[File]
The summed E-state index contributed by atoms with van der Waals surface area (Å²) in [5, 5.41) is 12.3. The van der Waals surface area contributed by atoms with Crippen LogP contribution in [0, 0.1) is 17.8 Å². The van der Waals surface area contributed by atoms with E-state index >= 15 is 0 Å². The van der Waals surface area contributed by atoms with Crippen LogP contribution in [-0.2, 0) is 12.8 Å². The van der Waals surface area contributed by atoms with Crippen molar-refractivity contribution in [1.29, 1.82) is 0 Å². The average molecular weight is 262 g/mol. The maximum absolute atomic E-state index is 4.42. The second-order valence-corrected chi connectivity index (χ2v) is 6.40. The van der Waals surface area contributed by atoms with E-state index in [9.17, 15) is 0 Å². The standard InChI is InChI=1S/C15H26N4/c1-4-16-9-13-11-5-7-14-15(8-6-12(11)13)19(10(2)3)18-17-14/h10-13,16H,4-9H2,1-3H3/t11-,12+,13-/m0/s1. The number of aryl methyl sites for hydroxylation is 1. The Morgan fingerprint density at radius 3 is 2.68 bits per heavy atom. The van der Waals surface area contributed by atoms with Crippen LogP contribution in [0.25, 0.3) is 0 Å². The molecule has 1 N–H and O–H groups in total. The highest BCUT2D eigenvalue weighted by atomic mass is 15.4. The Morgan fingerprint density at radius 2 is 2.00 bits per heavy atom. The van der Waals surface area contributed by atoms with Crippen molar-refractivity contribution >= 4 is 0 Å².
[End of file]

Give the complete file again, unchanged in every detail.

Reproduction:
The summed E-state index contributed by atoms with van der Waals surface area (Å²) in [5, 5.41) is 12.3. The van der Waals surface area contributed by atoms with Crippen LogP contribution in [0, 0.1) is 17.8 Å². The van der Waals surface area contributed by atoms with E-state index >= 15 is 0 Å². The van der Waals surface area contributed by atoms with Crippen LogP contribution in [-0.2, 0) is 12.8 Å². The van der Waals surface area contributed by atoms with Crippen molar-refractivity contribution in [1.29, 1.82) is 0 Å². The average molecular weight is 262 g/mol. The maximum absolute atomic E-state index is 4.42. The second-order valence-corrected chi connectivity index (χ2v) is 6.40. The van der Waals surface area contributed by atoms with E-state index in [9.17, 15) is 0 Å². The standard InChI is InChI=1S/C15H26N4/c1-4-16-9-13-11-5-7-14-15(8-6-12(11)13)19(10(2)3)18-17-14/h10-13,16H,4-9H2,1-3H3/t11-,12+,13-/m0/s1. The number of aryl methyl sites for hydroxylation is 1. The Morgan fingerprint density at radius 3 is 2.68 bits per heavy atom. The van der Waals surface area contributed by atoms with Crippen LogP contribution in [0.25, 0.3) is 0 Å². The molecule has 1 N–H and O–H groups in total. The highest BCUT2D eigenvalue weighted by atomic mass is 15.4. The Morgan fingerprint density at radius 2 is 2.00 bits per heavy atom. The van der Waals surface area contributed by atoms with Crippen molar-refractivity contribution >= 4 is 0 Å².